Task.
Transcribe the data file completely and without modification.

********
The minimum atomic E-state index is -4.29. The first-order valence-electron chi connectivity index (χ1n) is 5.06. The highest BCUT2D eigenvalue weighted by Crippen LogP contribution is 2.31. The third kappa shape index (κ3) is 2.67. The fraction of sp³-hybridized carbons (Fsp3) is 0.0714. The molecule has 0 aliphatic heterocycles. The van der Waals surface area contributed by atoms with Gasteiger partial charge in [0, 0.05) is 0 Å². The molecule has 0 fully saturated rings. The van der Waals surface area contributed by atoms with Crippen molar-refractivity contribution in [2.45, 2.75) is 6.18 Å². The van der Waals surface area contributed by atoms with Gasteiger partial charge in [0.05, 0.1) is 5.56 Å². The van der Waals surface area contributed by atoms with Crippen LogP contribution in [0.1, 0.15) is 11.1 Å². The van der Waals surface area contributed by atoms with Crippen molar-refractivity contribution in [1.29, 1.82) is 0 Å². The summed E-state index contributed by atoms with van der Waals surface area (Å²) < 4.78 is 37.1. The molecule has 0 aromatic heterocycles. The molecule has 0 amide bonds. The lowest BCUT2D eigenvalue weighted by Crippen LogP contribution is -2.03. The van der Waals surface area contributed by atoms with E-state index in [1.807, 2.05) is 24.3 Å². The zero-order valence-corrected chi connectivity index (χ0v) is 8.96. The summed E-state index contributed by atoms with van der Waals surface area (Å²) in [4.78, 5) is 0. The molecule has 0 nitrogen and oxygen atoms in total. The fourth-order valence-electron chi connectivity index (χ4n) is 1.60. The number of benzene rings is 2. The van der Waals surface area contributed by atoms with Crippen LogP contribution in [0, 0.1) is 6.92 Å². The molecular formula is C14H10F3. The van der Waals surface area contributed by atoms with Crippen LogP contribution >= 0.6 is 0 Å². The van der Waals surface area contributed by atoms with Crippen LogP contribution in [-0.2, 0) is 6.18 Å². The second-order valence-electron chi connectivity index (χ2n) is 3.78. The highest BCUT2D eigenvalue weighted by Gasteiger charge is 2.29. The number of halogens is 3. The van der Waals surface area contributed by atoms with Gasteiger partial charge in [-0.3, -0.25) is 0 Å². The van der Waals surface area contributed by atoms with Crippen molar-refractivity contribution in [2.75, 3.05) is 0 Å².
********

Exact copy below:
The minimum atomic E-state index is -4.29. The first-order valence-electron chi connectivity index (χ1n) is 5.06. The highest BCUT2D eigenvalue weighted by Crippen LogP contribution is 2.31. The third kappa shape index (κ3) is 2.67. The fraction of sp³-hybridized carbons (Fsp3) is 0.0714. The molecule has 0 aliphatic heterocycles. The van der Waals surface area contributed by atoms with Gasteiger partial charge in [0, 0.05) is 0 Å². The molecule has 0 fully saturated rings. The van der Waals surface area contributed by atoms with Crippen molar-refractivity contribution in [2.45, 2.75) is 6.18 Å². The van der Waals surface area contributed by atoms with Gasteiger partial charge in [0.05, 0.1) is 5.56 Å². The van der Waals surface area contributed by atoms with Crippen LogP contribution in [0.1, 0.15) is 11.1 Å². The van der Waals surface area contributed by atoms with Crippen molar-refractivity contribution in [1.29, 1.82) is 0 Å². The summed E-state index contributed by atoms with van der Waals surface area (Å²) < 4.78 is 37.1. The molecule has 0 aromatic heterocycles. The molecule has 0 amide bonds. The lowest BCUT2D eigenvalue weighted by Crippen LogP contribution is -2.03. The van der Waals surface area contributed by atoms with E-state index in [1.807, 2.05) is 24.3 Å². The zero-order valence-corrected chi connectivity index (χ0v) is 8.96. The summed E-state index contributed by atoms with van der Waals surface area (Å²) in [4.78, 5) is 0. The molecule has 0 nitrogen and oxygen atoms in total. The fourth-order valence-electron chi connectivity index (χ4n) is 1.60. The number of benzene rings is 2. The van der Waals surface area contributed by atoms with Crippen LogP contribution in [0, 0.1) is 6.92 Å². The molecular formula is C14H10F3. The van der Waals surface area contributed by atoms with Crippen LogP contribution >= 0.6 is 0 Å². The van der Waals surface area contributed by atoms with Crippen LogP contribution in [-0.2, 0) is 6.18 Å². The second-order valence-electron chi connectivity index (χ2n) is 3.78. The highest BCUT2D eigenvalue weighted by Gasteiger charge is 2.29. The number of halogens is 3. The van der Waals surface area contributed by atoms with Gasteiger partial charge in [-0.3, -0.25) is 0 Å². The van der Waals surface area contributed by atoms with Crippen molar-refractivity contribution in [2.75, 3.05) is 0 Å².